Hanya Yanagihara, who made a wildly creative debut with The People in the Trees, beautifully navigates several perspectives in A Little Life (Doubleday, $30), narrating the lives of four men in New York City. A tight-knit crew in college, Malcolm, JB, Jude, and Willem stick together after graduation, and the story chronicles their lives, complete with the pivotal moments and festering secrets, both shared and hidden, over decades of friendship. Yanagihara supplies little in the way of concrete physical descriptions and straightforward timelines, instead devoting many pages to expertly paced exposition that delivers powerful emotional punches. Most of these focus on Jude, who is the novel’s fulcrum; the other characters are defined by their relationship with this extraordinarily complicated figure. Yet the group itself has a complex dynamic, and the story traces stubbornness, rivalry, anxiety, and outright fear. Jude, however, has an especially traumatic story, and his emotional and physical scars affect the entire group. Even as the men grow into middle age, their relationships continue to evolve, expanding, shrinking—even spiraling out of control.
Observing that we seldom read about a successful marriage in serious literature, Lauren Groff set about changing that. Though she’s confessed she’s no expert on marriage, despite being married herself, she’s birthed a brilliant monster of a novel with Fates and Furies (Riverhead, $27.95). At once a richly layered and inventive portrayal of a relationship, in all its passions and secrets, and a deep well of a tale about loyalty and love, Groff’s third novel lets us deep inside the psyches of Lotto and Mathilde. A story told in two halves, it gives the husband’s and wife’s perspectives separately. We watch as the characters develop, following them from their childhoods to their meeting, witnessing how they stay together and how they form their own identities both within and outside their marriage. With Groff’s trademark breathtaking backdrops—this time the plot unfolds in France, Florida, and New York City—and a colorful (sometimes even grotesque) supporting cast, this amazing novelist gives us her most important work yet. It’s been shortlisted for the National Book Award for a reason—and everybody should drop what they’re doing and read it.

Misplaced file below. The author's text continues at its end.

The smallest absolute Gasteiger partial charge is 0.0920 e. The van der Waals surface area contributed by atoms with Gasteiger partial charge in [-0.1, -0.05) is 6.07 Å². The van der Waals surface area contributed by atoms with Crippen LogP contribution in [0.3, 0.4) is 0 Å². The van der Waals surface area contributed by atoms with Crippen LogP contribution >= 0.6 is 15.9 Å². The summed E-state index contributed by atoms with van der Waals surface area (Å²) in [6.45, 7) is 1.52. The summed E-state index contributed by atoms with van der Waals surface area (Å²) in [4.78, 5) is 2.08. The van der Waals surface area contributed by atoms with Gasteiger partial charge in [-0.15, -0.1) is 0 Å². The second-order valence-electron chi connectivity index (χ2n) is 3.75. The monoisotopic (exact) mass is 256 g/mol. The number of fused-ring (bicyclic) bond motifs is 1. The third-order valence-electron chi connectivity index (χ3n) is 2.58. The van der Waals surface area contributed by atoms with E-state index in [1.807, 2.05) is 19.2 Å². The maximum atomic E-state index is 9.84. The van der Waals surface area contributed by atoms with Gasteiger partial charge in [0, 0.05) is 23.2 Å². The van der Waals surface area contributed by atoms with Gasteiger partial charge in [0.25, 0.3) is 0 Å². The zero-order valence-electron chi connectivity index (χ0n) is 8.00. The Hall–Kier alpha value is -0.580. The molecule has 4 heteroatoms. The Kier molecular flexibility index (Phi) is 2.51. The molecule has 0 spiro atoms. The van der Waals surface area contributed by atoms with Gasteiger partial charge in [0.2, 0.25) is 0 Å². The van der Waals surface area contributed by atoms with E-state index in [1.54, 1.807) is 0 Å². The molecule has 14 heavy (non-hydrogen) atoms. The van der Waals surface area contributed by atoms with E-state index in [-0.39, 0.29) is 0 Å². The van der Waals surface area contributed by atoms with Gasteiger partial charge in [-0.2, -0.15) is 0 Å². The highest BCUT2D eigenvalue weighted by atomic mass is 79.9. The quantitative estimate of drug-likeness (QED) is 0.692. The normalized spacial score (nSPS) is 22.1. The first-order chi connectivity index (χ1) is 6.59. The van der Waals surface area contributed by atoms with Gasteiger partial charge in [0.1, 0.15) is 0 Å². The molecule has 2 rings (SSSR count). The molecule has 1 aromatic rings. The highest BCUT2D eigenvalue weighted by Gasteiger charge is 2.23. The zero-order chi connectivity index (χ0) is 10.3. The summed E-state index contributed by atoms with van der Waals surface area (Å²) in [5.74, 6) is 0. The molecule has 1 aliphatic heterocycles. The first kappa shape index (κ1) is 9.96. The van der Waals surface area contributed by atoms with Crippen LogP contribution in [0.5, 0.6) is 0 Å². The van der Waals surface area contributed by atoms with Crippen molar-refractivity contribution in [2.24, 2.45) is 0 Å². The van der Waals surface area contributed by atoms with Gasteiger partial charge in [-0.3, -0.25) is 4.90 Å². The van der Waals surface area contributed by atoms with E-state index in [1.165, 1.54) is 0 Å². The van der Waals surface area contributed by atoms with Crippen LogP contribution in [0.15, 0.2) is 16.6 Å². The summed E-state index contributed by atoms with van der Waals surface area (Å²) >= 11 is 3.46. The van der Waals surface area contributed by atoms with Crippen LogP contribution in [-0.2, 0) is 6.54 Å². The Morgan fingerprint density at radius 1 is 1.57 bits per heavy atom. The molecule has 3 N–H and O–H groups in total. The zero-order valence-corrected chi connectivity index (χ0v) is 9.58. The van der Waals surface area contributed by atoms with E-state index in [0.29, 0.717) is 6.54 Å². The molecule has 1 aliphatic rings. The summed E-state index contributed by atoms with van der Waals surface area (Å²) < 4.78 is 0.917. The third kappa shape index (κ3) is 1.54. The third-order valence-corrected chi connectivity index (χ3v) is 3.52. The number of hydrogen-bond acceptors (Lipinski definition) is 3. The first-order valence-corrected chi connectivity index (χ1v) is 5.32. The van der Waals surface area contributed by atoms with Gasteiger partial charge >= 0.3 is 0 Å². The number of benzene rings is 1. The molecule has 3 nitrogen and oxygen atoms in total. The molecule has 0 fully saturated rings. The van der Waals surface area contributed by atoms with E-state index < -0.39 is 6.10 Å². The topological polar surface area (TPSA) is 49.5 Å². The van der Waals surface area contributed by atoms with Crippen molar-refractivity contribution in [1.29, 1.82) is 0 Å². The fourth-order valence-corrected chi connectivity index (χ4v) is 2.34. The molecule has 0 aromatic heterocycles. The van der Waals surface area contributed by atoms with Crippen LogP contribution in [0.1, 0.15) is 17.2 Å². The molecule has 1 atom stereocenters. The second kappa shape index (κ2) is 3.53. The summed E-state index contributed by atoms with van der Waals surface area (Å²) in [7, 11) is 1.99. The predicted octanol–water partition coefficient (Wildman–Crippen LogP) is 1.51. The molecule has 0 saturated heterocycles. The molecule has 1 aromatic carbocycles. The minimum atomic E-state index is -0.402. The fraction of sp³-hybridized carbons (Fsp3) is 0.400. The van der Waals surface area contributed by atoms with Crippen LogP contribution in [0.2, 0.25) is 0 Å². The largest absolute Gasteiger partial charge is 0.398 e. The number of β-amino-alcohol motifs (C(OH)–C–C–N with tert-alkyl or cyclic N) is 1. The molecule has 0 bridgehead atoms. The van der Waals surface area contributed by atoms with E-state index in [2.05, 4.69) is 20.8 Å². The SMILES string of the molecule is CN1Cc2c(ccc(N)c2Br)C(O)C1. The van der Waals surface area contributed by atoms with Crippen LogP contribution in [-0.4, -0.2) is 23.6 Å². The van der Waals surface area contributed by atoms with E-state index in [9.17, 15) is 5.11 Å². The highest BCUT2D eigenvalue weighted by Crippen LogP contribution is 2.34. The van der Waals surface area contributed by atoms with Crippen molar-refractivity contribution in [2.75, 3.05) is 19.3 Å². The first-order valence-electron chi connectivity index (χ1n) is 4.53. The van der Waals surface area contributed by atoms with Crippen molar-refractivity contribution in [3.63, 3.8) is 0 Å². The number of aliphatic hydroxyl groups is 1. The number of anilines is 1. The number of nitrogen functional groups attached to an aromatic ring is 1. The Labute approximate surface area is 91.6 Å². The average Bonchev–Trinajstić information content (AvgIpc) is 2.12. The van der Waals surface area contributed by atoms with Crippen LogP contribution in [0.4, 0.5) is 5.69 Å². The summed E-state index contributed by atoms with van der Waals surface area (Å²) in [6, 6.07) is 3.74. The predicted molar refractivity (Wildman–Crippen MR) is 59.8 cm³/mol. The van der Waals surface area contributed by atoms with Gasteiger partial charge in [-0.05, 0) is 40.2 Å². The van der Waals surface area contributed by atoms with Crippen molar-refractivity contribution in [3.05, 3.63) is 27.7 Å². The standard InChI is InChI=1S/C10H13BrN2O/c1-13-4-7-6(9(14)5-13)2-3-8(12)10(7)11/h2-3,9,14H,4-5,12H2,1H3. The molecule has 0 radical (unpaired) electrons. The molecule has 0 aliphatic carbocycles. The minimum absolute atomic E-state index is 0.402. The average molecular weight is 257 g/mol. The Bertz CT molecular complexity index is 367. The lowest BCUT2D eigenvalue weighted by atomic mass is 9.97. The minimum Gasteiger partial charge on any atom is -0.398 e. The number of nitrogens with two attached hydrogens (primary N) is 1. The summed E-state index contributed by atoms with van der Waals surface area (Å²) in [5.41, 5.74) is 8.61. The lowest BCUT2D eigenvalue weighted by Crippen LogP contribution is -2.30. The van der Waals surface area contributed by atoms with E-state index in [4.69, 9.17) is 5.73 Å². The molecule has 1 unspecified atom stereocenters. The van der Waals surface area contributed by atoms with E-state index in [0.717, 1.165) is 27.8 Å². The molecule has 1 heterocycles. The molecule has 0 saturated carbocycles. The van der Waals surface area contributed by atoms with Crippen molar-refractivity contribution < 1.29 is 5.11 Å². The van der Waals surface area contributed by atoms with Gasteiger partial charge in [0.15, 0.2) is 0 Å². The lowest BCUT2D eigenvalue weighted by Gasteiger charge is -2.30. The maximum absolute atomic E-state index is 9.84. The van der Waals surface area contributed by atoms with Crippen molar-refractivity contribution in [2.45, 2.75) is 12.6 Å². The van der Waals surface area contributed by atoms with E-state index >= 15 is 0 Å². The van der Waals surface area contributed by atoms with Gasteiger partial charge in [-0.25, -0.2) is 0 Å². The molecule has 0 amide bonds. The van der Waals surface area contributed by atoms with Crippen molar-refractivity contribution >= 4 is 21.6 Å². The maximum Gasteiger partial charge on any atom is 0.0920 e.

The narrator in Viet Thanh Nguyen’s stunning debut novel, The Sympathizer (Grove, $26) is a double agent, working both sides in the closing days of the Vietnam War. A South Vietnamese Army officer educated in the West, he’s fluent in American English and culture and serves as the perfect guide for this story, noticing the hypocrisy and absurdity of U.S. involvement in Southeast Asia. Later, called upon to be the technical advisor on a film reminiscent of Apocalypse Now, he vainly and hilariously tries to indicate the cultural stereotypes and the dehumanizing racism to the auteur director. When a friend back in Vietnam is threatened, he returns to his country and is forced to tell his long and complicated story—to his own great peril but the delight of readers of the novel.